Math and Science Teacher Initiative

Math and Science Teacher Initiative

California is projected to need upwards of 33,000 new mathematics and science teachers in the next ten years. The demand for credentialed teachers in these fields is significantly higher than the supply of fully qualified candidates. As a consequence, large numbers of students in California are taught math and science by teachers who are not credentialed in those fields. Access to qualified math and science teachers is associated with improved achievement, and ensuring that all students have fully credentialed teachers is critical to closing the achievement gap in these critical subjects.

The California State University (CSU), the state’s largest producer of math and science teachers, responded to this challenge with a commitment to double its annual production of credentialed teachers in math and science. CSU committed to increasing the number of qualified teachers in these fields from a baseline of 750 to approximately 1,500 annually. It has achieved this significant goal, now preparing more than 1,500 STEM teachers annually. It is especially noteworthy that a rigorous value-added study demonstrates that urban secondary students who are taught mathematics by new teachers who received their credential from a CSU campus learn significantly more math than comparable students taught by math teachers who were not prepared by CSU.

The Math and Science Teacher Initiative (MSTI) includes a systemwide plan of action that consists of six primary strategies:

  • The creation of new credential pathways
  • Provision of financial support to students
  • Recruitment with intent to expand the number and diversity of candidates
  • Collaboration between CSU campuses and their local community colleges
  • Internet-supported delivery of instruction and resources
  • Partnerships with corporate sponsors and federal laboratories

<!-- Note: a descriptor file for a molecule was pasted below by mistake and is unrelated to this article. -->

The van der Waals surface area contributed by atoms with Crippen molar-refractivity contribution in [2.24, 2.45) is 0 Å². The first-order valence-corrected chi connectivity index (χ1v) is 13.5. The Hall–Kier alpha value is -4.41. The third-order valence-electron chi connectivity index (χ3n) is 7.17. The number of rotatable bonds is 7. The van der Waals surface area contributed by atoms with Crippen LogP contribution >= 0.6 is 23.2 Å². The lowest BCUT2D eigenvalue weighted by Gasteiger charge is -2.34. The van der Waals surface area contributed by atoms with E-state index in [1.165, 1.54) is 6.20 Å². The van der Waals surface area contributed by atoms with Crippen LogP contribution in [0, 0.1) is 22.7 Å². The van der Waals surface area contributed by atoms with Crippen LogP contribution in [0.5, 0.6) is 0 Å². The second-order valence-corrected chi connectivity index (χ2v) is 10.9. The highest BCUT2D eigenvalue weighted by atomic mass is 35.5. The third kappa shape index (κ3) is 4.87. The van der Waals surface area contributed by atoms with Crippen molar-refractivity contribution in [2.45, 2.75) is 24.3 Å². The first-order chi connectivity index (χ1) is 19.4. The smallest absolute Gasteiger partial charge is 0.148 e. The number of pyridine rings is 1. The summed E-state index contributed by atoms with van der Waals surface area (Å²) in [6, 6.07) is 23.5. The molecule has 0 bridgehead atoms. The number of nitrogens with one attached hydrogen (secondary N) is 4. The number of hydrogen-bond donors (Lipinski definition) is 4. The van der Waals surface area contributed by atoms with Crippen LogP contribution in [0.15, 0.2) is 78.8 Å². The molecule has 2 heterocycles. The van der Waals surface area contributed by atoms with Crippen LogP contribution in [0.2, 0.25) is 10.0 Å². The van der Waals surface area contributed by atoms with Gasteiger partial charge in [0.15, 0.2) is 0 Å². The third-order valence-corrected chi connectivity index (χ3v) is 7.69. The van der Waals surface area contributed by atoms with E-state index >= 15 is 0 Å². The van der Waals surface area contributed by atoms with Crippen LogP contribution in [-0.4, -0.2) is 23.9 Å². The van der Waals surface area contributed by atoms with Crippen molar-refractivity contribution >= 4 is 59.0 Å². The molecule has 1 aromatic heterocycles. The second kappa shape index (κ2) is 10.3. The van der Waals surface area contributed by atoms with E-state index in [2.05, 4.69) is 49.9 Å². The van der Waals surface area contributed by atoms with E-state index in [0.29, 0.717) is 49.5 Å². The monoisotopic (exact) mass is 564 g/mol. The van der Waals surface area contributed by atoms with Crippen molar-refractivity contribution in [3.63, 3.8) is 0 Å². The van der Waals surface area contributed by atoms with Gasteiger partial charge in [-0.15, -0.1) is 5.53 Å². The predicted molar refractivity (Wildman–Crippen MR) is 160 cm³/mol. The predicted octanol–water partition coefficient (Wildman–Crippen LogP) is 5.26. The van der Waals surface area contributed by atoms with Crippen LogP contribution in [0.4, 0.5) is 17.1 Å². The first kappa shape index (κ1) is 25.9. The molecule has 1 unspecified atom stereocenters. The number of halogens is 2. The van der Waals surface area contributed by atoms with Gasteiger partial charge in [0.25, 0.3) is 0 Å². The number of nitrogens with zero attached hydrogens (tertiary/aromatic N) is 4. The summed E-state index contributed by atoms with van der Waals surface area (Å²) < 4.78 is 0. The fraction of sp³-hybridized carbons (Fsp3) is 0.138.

The Governor and the Legislature have given consistent support to CSU’s efforts. Beginning a decade ago, a special budget allocation was provided, which is $2.713 million each year. Using these resources in strategically planned efforts, CSU campuses have been highly effective in increasing production of excellent math and science teachers.

CSU campuses have also been successful in acquiring federal grants to supplement the Initiative. For example, 22 campuses have now received National Science Foundation (NSF) Robert Noyce Teacher Scholarship grants, and total federal support from NSF and the U.S. Department of Education has been over $66 million. Noyce Scholarships and Fellowships now provide approximately 200 math and science majors preparing for teaching careers through CSU credential programs with $10,000 annually.

The recruitment of outstanding candidates into MSTI is a central focus of the CSU initiative. Ensuring the quality of preparation and advancing successful approaches for retaining new math and science teachers are other key objectives.

The Association of Public and Land Grant Universities, the 100kin10 national partnership aimed at preparing 100,000 excellent new STEM teachers, and the American Association of Colleges of Teacher Education (AACTE) have all recognized the CSU’s efforts as among the most significant and comprehensive in the nation.